The mixed batch is then melted in a 0.5 liter capacity platinum crucible heated by induction at 1530° C. Following melting, the glass is homogenized and refined at 1580° C. for 5 hours. The glass is then cast into graphite-coated steel molds and annealed using an annealing temperature of about 700° C. and a cooling rate of 30° C./hr. The strain-free, annealed glass can then be ground and polished to prepare optical components using conventional techniques.
Table 3 summarizes several examples of glasses of this invention as well as their properties. Examples A, B and C are preferred.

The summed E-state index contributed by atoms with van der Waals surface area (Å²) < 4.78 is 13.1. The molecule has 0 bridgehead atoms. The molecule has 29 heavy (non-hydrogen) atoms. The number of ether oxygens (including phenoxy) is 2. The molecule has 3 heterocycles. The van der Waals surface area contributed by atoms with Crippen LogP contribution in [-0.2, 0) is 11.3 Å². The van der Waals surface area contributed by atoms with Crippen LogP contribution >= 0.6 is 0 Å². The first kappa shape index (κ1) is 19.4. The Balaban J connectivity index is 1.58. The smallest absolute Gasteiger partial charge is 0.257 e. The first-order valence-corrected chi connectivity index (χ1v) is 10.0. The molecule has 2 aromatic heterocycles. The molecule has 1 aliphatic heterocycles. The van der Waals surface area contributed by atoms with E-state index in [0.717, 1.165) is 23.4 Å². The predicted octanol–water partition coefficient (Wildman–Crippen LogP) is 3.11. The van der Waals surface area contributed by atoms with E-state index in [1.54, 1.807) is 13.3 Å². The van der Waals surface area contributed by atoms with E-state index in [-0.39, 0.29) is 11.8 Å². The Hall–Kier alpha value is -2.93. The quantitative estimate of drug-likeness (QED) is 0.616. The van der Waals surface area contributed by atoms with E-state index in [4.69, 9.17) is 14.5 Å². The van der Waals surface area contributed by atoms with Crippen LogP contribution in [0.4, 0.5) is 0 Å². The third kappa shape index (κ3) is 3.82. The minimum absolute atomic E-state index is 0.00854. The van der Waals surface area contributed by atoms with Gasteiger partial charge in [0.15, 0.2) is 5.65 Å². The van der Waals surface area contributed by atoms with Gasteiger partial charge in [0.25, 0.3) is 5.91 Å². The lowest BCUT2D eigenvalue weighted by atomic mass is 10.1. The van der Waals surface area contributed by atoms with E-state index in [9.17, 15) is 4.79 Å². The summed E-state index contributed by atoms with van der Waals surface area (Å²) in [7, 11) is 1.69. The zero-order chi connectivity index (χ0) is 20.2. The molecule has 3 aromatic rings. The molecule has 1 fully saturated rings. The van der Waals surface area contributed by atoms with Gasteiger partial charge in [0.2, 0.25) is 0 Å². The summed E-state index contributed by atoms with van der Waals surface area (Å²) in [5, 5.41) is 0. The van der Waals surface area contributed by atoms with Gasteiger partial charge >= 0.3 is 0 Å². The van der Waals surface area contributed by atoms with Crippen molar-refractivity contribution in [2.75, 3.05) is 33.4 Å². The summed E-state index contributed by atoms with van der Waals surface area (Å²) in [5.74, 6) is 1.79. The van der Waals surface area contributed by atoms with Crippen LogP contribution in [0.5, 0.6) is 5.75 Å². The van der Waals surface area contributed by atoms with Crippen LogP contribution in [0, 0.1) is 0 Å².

TABLE 3__________________________________________________________________________ PreferredWt. % A* B* C* D E F__________________________________________________________________________SiO2 55.28 55.56 50.51 50.56 55.17 56.49B2 O3 3.16 3.18 3.68 3.18 3.16 2.17Al2 O3 12.39 12.45 14.48 12.45 12.36 14.54MgO 1.82 1.83 2.12 1.83 0 1.81CaO 2.53 2.54 2.50 2.54 5.04 2.52BaO 9.26 9.31 9.18 9.31 9.25 9.25ZnO 14.60 14.67 17.08 14.67 14.57 12.27CeO2 0 0 0 5.00 0 0PbO 0.50 0 0 0 0 0.50As2 O3 + Sb2 O3 0.46 0.46 0.45 0.46 0.45 0.46nd 1.5514 1.548 1.5626 1.5694 1.5531 1.5472Vd 57.68 58.5 57.16 56.35 58.06 58.52density (g/cm3) 2.84 2.83 2.91 2.98 2.84 2.80CTE20-100° (×10.sup. -7 °C.-1) 31.4 31.6 32.1 35.1 34.5 31.5CTE20-300° (×10-7 °C.-1) 36.4 36.3 38.5 40.3 39.2 35.7CTE100-300° (×10-7 °C.-1) 38.2 38.2 39.4 42.3 41.3 37.4Tg (°C.) 676 679 678 674 675 699TlO7.6 (°C.) 898Hydrolytic stability (DIN 12111) 1/12 1/12 N.A. N.A. 1/11 1/11class/wt. loss (mg/dm2)Acid stability (DIN 12116) 3/9.5 3/9.5 N.A. N.A. 3/8.3 3/6.1class/wt. loss (mg/dm2)Alkaline stability (DIN 52322) 2/153 2/153 N.A. N.A. 2/152 2/141class/wt. loss (mg/dm2)UV transmission 314 nm 316 nm N.A. N.A. 315 nm 317 nmλ 50% T (5 mm)% T @ 350 nm (5 mm) 83% 82% N.A. N.A. 82% 81%Young's Modulus E (×103 N/mm2) 83 83 N.A. N.A. 82 84ν, Poisson's ratio .245 .245 N.A. N.A. .246 .241Thermal conductivity (W/mK) 1.08 N.A. N.A. 1.06 1.10__________________________________________________________________________